The seismic behaviour of wood buildings is often one of their best features. However, despite this inherent advantage, seismic design must be based on the most recent data and
techniques; otherwise, substantial structural damage could occur during powerful earthquakes. The considerable losses sustained during recent large earthquakes have shifted the philosophy of seismic design towards so-called “resilient” or “low damage” structural systems. These innovative systems aim to reduce structural damage, while providing occupants with the same or even a higher degree of safety. This session will serve as an opportunity to present the work accomplished, share the results and build on recent knowledge and experience.
Moderators : Marjan Popovski (FPInnovations, Canada) & Thomas Catterou (FCBA, France)
Speaker: Marjan Popovski (FPInnovations, Canada)
High strength-to-weight ratio, ease of assembly, and good environmental performance have allowed the greater use of mass timber products in residential and non-residential construction around the world. FPInnovations has initiated a number of research projects to accelerate the intake of mass timber in structural systems in non-residential applications in moderate and high seismic zones in Canada. This presentation will provide a brief overview of up-to date results from these projects regarding the seismic performance of Balloon Mass Timber Walls, Braced Timber Frames, and Post-Tensioned “Pres-Lam” Walls as Seismic Force Resisting Systems (SFRS). The presentation will also provide an update on the code acceptance of Mass Timber SFRS in Canada.
Seismic Performance of Timber Structures in Japan
Speaker: Hiroshi Isoda, Kyoto University, Japan
Japan is located on the boundaries of four tectonic plates; consequently, severe earthquakes occur frequently. The 1995 Kobe earthquake destroyed 104,906 buildings. In 2011, the most powerful earthquake ever recorded in Japan struck in the Tohoku region, triggering a tsunami that caused nearly 16,000 deaths and destroyed 127,290 buildings. In 2016, the Kumamoto earthquake destroyed many timber houses, including newly built houses that followed current standard building laws. As a result of the severe damage to timber structures caused by earthquakes, much seismic research including real-sized shaking table tests have been conducted, and seismic design procedures and guidelines have been modified. In this presentation, current seismic design requirements for timber structures are outlined and the research background is explained. Research performed on mass timber buildings—one of the main topics among timber researchers—will also be presented.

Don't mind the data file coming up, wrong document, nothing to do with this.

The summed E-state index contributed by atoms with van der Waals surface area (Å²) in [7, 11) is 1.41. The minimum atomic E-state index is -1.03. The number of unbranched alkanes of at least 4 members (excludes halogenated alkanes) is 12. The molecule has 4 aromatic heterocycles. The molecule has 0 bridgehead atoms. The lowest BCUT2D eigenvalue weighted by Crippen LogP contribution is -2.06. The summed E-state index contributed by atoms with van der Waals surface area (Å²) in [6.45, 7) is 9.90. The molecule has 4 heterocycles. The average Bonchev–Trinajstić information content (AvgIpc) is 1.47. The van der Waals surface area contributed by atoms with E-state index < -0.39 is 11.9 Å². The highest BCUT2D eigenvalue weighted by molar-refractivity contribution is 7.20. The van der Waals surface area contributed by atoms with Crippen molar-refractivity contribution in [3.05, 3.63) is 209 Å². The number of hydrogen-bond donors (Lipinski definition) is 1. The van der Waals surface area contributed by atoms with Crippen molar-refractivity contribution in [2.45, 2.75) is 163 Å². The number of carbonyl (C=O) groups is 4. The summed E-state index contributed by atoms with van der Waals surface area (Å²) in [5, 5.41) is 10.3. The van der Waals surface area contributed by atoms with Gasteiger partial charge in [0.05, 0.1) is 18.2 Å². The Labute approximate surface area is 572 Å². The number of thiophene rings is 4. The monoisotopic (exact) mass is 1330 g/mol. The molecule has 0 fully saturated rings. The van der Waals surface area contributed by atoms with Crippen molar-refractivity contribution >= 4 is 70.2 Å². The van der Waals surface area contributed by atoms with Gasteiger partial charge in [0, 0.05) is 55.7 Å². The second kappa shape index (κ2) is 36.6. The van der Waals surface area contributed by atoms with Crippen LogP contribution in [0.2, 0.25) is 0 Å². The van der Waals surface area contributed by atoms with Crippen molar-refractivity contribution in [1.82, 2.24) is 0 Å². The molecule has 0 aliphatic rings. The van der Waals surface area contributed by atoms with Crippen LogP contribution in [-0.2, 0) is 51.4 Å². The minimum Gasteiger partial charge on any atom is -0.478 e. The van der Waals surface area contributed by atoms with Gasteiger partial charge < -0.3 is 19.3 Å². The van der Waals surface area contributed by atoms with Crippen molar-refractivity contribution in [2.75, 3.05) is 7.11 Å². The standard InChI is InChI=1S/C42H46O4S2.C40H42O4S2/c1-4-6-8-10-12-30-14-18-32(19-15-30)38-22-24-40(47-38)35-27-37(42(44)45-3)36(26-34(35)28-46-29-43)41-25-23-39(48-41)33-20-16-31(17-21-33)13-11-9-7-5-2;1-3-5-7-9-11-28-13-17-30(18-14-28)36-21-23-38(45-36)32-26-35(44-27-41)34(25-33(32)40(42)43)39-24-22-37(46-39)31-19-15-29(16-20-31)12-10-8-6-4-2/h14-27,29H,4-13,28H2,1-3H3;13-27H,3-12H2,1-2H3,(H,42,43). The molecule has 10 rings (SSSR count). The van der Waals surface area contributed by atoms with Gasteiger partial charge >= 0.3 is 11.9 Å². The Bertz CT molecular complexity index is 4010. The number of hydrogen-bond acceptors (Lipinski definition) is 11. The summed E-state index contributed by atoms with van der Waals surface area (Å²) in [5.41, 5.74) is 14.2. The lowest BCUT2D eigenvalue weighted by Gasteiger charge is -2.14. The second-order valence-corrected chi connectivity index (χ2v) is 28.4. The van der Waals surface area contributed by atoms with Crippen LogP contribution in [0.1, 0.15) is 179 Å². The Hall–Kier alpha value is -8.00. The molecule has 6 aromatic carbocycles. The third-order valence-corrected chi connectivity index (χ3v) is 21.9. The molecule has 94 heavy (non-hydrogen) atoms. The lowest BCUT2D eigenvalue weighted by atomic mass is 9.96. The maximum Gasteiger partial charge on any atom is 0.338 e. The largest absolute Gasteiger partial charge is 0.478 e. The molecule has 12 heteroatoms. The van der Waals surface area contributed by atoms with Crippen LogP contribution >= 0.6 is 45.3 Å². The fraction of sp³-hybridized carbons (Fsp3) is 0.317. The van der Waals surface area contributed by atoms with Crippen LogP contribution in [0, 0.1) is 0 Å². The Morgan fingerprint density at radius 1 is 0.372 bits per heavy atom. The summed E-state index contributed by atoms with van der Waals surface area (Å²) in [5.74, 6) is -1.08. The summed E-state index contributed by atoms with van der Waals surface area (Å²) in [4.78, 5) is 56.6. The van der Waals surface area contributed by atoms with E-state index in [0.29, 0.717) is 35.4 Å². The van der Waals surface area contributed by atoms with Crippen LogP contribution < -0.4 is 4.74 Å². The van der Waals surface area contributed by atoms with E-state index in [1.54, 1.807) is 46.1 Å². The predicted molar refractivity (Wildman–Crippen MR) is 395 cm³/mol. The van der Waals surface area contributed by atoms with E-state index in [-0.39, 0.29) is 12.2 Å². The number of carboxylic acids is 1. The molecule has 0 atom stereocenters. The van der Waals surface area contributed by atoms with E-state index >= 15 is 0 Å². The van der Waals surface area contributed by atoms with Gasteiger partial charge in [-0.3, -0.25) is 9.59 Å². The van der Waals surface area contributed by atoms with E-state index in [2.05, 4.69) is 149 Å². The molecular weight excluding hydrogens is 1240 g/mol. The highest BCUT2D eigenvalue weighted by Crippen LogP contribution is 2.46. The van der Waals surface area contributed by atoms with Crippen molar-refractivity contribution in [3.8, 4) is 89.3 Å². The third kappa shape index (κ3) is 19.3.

State-of-the-Art Seismic Dampers for Resilient Timber Structures: Characteristics and Applications
Speaker: Pierre Quenneville
In light of the recent earthquakes in New Zealand that resulted in significant economic loss and loss of life, it is becoming more pressing to provide seismic design solutions that offer resilience to buildings and infrastructure. Timber structures, although known for their ability to withstand greater earthquake events because of their lower mass, can also suffer irreversible damage as the ductility of the entire system is provided through crushing of the wood fibres and connector yielding at the connections.
Presented with this problem, a resilient friction damper was developed. The damper configuration is such that its load-deformation behaviour is the desired flag-shape response, i.e., the damper will be forced to its initial position following the decrease in earthquake load demand. This is highly desirable given that any residual drift following an earthquake event could result in a decision to demolish the building. Its characteristics can be tailored to any load and displacement demands, fitting the requirements of the different lateral load resisting systems.